The 8th of November 2016 will go down in India’s history as the date marking the demonetisation of the old currency notes of Rs 500 and the Rs 1000 value. The announcement by PM Narendra Modi beginning with “mere pyaare bhaiyon aur behno” sent shock waves through the country and created an upheaval of a myriad of emotions in countrymen, consternation, elation, a surging of hope, fear, doubts, anger, frustration and distress.
And now even after a month has passed, after demonetisation there is no escape to this ordeal. The country is cash-strapped. People are queuing up in banks, ATMs only to realise that even those are out of cash. India officially, it’s people, and the government have marched right into an unknown territory and no one can predict how things are going to play out from here on.
For all intents and purposes the aim of the drive was to be seen as a genuine attempt to root out black money into the open. Hailed by fans of Modi as a brave and courageous move for the improvement of the nation and decried by critics as an unnecessary, useless and a self damning move, there is no doubt that the reactions to the move have been strong on both sides.
It’s been exactly one month now. So far till now there has hardly been any great collection of the hoards of black money in circulation. Apart from creating chaos in the country and hardships to millions of hard working, honest people, the drive does not seem to have attained much. The conniving Indian mind has come up with other clever ideas to launder dirty money. The numbers of Jan Dhan accounts recently credited with money which has thereafter been encashed is a case in point. And there have been other similar cases.
The money that is stashed away in the Swiss banks is still very much safe and snug where it is. Benaami property and gold are still sitting pretty even as the Aam Janta stands endlessly in long queues only to be told after hours of waiting that there is no more cash in the bank.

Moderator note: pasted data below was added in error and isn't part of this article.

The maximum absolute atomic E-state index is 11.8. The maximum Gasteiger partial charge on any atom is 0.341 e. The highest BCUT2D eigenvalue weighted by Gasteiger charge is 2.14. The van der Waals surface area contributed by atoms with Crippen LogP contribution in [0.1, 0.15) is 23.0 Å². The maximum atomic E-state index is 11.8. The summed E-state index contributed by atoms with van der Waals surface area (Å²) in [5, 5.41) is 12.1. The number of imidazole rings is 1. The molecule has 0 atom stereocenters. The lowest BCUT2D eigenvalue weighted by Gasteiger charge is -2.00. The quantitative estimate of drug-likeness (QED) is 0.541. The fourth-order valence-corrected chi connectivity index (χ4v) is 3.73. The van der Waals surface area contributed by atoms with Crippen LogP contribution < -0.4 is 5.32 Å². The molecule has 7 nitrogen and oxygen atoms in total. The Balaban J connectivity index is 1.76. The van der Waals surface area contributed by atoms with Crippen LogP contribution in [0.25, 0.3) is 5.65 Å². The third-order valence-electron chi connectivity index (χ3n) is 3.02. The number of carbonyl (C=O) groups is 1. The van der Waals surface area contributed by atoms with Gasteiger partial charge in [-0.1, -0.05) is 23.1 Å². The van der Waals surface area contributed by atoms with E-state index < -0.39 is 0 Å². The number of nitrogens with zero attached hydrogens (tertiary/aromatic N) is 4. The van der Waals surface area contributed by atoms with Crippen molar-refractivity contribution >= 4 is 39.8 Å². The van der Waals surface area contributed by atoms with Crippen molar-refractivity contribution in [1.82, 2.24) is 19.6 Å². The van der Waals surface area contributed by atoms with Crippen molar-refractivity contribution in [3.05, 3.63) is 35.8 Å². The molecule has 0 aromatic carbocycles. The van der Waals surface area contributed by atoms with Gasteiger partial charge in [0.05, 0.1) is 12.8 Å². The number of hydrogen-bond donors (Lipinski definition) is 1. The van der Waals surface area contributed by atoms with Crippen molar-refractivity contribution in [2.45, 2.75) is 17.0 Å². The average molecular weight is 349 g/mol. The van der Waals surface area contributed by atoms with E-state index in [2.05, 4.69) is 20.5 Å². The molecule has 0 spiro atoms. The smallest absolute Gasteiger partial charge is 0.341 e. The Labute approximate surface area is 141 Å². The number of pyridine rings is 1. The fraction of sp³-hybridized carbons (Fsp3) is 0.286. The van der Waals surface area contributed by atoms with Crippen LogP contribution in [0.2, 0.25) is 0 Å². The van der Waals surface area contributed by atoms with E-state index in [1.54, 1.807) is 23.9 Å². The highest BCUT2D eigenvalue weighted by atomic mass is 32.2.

Was there any point in the whole exercise apart from creating a disturbance in the life of people whose livelihood depends on daily labor and transactions? These are the people who have been most affected. It is these people who notwithstanding the difficulties have still welcomed and hailed the move in the hope that it will weed out black currency and corruption and will make life better for after more. These are the people who have deified Modi as the leader who will solve all their problems. They have stood in long queues because they have been told that soldiers stand for hours facing danger at the border. They are the ones who believe that they were being patriotic and are serving the country in their own small way.
But the ensuing chaos has gone well beyond mere temporary inconvenience. There has been personal hardship and even deaths among the worst affected. There has been total disruption in lives and livelihoods in certain sectors. Farmers have been caught midway between harvesting and sowing seasons leaving them neither here nor there.
The government’s woefully inadequate preparation and complete failure to anticipate the impact of the move has unleashed havoc in the country that conducts nearly 90 per cent of its transactions in cash. It has not only meant a great deal of avoidable distress for the mass of the people but also a devastation of the economy in the short and medium terms. The advice to ordinary people to go digital where banking and internet services are not available is insensitive and impractical.
There has been inordinate strain on the capacity of the banking sector and with loss of daily wages, work, the cost of printing new notes etc, a huge collateral damage.
But will things improve? Economists say they have no way of knowing what the outcome of the whole exercise will be because such a drastic step has never been attempted before. Some predict success and some otherwise. It is only in the working out of this initiative that we will know what the consequences of this whole exercise will have in the long run.